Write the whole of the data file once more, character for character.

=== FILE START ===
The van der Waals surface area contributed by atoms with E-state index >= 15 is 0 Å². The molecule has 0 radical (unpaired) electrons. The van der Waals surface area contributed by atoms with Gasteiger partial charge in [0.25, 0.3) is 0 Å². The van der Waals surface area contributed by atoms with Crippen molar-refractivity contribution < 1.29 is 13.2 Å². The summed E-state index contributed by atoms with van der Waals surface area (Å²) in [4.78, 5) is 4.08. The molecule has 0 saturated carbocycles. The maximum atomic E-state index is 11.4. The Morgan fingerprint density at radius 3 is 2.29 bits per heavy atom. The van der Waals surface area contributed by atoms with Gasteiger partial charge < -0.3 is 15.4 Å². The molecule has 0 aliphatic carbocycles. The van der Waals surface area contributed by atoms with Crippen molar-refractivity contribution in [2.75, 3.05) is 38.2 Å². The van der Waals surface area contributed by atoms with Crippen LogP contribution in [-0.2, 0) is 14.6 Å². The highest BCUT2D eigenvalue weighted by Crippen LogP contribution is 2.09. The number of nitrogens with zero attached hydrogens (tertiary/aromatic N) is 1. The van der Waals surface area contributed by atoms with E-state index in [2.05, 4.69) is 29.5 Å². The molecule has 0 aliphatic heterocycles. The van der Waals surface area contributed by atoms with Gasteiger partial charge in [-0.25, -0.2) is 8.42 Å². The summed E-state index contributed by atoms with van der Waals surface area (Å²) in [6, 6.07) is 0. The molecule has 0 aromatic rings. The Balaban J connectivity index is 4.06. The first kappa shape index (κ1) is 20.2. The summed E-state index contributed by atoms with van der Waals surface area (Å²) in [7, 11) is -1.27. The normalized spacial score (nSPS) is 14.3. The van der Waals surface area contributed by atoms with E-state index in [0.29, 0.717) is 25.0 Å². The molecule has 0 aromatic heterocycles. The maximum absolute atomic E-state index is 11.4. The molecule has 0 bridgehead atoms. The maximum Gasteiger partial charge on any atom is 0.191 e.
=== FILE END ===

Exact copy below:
The van der Waals surface area contributed by atoms with E-state index >= 15 is 0 Å². The molecule has 0 radical (unpaired) electrons. The van der Waals surface area contributed by atoms with Gasteiger partial charge in [0.25, 0.3) is 0 Å². The van der Waals surface area contributed by atoms with Crippen molar-refractivity contribution < 1.29 is 13.2 Å². The summed E-state index contributed by atoms with van der Waals surface area (Å²) in [4.78, 5) is 4.08. The molecule has 0 saturated carbocycles. The maximum atomic E-state index is 11.4. The Morgan fingerprint density at radius 3 is 2.29 bits per heavy atom. The van der Waals surface area contributed by atoms with Gasteiger partial charge < -0.3 is 15.4 Å². The molecule has 0 aliphatic carbocycles. The van der Waals surface area contributed by atoms with Crippen molar-refractivity contribution in [2.75, 3.05) is 38.2 Å². The van der Waals surface area contributed by atoms with Crippen LogP contribution in [-0.2, 0) is 14.6 Å². The highest BCUT2D eigenvalue weighted by Crippen LogP contribution is 2.09. The number of nitrogens with zero attached hydrogens (tertiary/aromatic N) is 1. The van der Waals surface area contributed by atoms with E-state index in [2.05, 4.69) is 29.5 Å². The molecule has 0 aliphatic heterocycles. The van der Waals surface area contributed by atoms with Gasteiger partial charge in [-0.25, -0.2) is 8.42 Å². The summed E-state index contributed by atoms with van der Waals surface area (Å²) in [6, 6.07) is 0. The molecule has 0 aromatic rings. The Balaban J connectivity index is 4.06. The first kappa shape index (κ1) is 20.2. The summed E-state index contributed by atoms with van der Waals surface area (Å²) in [7, 11) is -1.27. The normalized spacial score (nSPS) is 14.3. The van der Waals surface area contributed by atoms with E-state index in [0.29, 0.717) is 25.0 Å². The molecule has 0 aromatic heterocycles. The maximum absolute atomic E-state index is 11.4. The molecule has 0 bridgehead atoms. The maximum Gasteiger partial charge on any atom is 0.191 e.